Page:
In one embodiment of the present invention, the computer 18 implements a polynomial expansion of which the general form is represented by Equation 1 as follows: ##EQU1## where xi represent the inputs received on input bus 1 and can be a function such as xi =fi (zj), where zj is any arbitrary variable, and where the indices i, j, and m may be any integers; where y represents the output 3 of the computer 18; where wi-1 represent the coefficient for the ith term; where g1i, . . . , gni represent the exponents for the ith term and are integers; and n is the number of inputs. In this embodiment, the operations involved in computing the terms are performed by the first stage 2 and the summation of the terms is performed by the second stage 4.
FIG. 2 shows a block diagram of the controller 6 in accordance with a preferred embodiment of the present invention. The controller 6 includes a shift register 20, counter 22, or-gate 24, and-gate 26, and digital comparator 28. The details of the operation of controller 6 are given below.
Prior to the start of a computation cycle, the preset signal 8 is received by the shift register 20 and counter 2. The preset signal 8 causes the contents and output of the counter 22 to be set to a predetermined value. In a preferred embodiment, the predetermined value for the counter is zero. On the other hand, the preset signal 8 causes the shift register 20 to be loaded with a scheduling word which corresponds to the computation cycle.
As shown, the shift register 20 receives the scheduling word across parallel input 21. The scheduling word is a digital word, where each bit of the word may be used to determine whether the counter 22 should be enabled or the ready signal 16 asserted. Although the scheduling word may be of any length, in a preferred embodiment it is 32 bits in length. The shift register 20 provides one of the bits, referred to as a first bit, on input 30 of the or-gate 24.
The operation of the shift register 20 and counter 22 are synchronized with a clock signal 10. In a preferred embodiment, both the shift register 20 and counter 22 are responsive to positive transitions of the clock signal 10. During each cycle of the clock signal 10, the shift register 20 places a successive bit of the scheduling word on input 30 of or-gate 24. In addition to receiving the first bit, or-gate 24 also receives the done signal 12. When either the first bit or done signal 12 is equal to one, the or-gate 24 sets both the ready signal 16 and the and-gate input 32 to one.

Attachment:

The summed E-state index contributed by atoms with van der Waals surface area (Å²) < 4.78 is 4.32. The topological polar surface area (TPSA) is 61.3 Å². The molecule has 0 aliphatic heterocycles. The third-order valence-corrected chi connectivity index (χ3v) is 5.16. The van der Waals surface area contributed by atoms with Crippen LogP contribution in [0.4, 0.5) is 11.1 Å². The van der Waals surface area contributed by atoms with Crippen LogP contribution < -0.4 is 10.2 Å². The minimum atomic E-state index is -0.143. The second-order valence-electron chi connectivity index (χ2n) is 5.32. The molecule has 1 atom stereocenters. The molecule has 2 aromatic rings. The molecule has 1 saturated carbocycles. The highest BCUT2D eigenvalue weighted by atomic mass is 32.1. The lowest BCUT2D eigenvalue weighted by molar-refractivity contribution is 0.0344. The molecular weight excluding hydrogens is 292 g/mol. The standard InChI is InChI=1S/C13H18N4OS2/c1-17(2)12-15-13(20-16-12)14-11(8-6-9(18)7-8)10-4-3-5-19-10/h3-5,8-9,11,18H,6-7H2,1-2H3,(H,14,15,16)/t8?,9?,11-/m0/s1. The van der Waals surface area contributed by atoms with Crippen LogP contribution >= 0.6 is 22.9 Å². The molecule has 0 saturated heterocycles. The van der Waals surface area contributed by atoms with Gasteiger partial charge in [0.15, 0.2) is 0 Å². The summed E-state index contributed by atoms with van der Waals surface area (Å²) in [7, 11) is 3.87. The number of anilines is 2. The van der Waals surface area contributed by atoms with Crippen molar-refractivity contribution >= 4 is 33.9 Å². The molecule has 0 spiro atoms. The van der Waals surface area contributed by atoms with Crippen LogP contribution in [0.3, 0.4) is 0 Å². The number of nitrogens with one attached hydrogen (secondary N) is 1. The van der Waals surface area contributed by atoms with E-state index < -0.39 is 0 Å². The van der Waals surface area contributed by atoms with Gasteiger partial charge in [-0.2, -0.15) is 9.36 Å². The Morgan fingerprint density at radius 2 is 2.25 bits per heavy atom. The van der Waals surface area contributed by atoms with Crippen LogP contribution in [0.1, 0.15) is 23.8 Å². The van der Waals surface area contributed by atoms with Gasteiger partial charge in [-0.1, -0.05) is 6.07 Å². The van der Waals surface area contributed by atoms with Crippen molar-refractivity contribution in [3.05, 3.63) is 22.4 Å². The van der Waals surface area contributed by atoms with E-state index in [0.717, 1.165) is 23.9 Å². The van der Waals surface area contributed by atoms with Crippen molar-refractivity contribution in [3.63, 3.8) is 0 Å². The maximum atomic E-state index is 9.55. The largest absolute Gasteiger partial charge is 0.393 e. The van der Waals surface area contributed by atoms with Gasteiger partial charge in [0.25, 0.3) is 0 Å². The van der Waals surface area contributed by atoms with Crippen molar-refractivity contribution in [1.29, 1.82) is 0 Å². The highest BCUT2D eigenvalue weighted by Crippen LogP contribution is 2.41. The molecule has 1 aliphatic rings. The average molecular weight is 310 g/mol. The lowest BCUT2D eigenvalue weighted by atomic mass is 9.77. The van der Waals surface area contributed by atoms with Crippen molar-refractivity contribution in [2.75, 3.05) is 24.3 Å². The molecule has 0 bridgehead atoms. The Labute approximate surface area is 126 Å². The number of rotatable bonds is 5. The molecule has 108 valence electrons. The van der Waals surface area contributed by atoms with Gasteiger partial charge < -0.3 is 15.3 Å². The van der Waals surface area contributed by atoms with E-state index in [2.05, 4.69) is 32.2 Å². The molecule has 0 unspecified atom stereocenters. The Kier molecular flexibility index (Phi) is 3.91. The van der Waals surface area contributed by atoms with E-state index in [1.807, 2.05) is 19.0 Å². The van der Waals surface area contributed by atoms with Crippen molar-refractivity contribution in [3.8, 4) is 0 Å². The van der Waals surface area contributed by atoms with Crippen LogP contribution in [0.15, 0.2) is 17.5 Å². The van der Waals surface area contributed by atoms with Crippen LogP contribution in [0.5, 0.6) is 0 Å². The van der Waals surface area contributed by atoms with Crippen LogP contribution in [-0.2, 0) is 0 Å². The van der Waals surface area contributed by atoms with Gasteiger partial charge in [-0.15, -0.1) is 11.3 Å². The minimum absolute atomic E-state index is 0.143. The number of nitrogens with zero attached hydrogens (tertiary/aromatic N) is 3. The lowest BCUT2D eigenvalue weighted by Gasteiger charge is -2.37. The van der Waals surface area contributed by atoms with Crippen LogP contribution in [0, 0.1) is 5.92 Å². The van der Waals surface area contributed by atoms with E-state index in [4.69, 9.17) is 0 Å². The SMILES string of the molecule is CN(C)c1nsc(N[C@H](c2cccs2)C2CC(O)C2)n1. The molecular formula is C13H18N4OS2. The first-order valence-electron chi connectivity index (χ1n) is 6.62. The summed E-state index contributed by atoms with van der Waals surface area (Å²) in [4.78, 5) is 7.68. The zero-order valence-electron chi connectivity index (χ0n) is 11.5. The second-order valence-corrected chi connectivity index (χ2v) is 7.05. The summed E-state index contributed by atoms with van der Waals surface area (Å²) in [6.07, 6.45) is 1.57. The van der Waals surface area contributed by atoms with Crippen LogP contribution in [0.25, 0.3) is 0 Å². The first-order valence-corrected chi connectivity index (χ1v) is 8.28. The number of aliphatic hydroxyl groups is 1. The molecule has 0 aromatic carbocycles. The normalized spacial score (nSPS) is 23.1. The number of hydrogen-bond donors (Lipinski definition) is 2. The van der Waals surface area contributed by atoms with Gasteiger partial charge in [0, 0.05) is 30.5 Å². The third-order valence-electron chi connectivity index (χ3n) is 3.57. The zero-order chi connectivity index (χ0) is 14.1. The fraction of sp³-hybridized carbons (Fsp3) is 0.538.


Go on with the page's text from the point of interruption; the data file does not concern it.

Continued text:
The done signal 12 is set to one by the first stage when it has completed all of its operations. The done signal 12 allows the first stage 2 to override the scheduling word. For example, if the scheduling word generates a first bit which is equal to zero, the first stage 2 can still assert the ready signal 16 and enable the counter 22 by setting the done signal 12 to one. The done signal is particular useful is situations where the shift register has completely shifted through a scheduling word and a plurality of results still need to be transferred from the first stage 2 to the second stage 4. This typically happens when a plurality of concurrent operations within the first stage 2 simultaneous complete at the end of a computation cycle. In this case, the done signal 12 can enable the counter 22 to provide an uninterrupted sequence of addresses.
The counter 22 generates a sequence of addresses in response to the clock signal 10 and an enable signal 36. The output of the counter 22, which is an address, is provided on the bus 14 to the first stage 2 and also to the input 40 of the digital comparator 28. In response to a pass signal 34 and input 32, and-gate 26 provides the enable signal 36 to the counter 22. If the enable signal 36 is one, the counter 22 increments the address once during each clock cycle. When the enable signal 36 is zero, the counter 22 holds the address at its current value. Although the address may include any number of bits, the address is five bits in length in a preferred embodiment.
The digital comparator 28 compares the address generated by the counter 22 to determine if it is equal to a maximum address. The maximum address is a digital word which represents the final address to be generated for a computation cycle. When the output of the counter 22 is equal to the maximum address, digital comparator 28 asserts a zero on the pass signal 34, thus disabling the counter and causing it to hold the current address.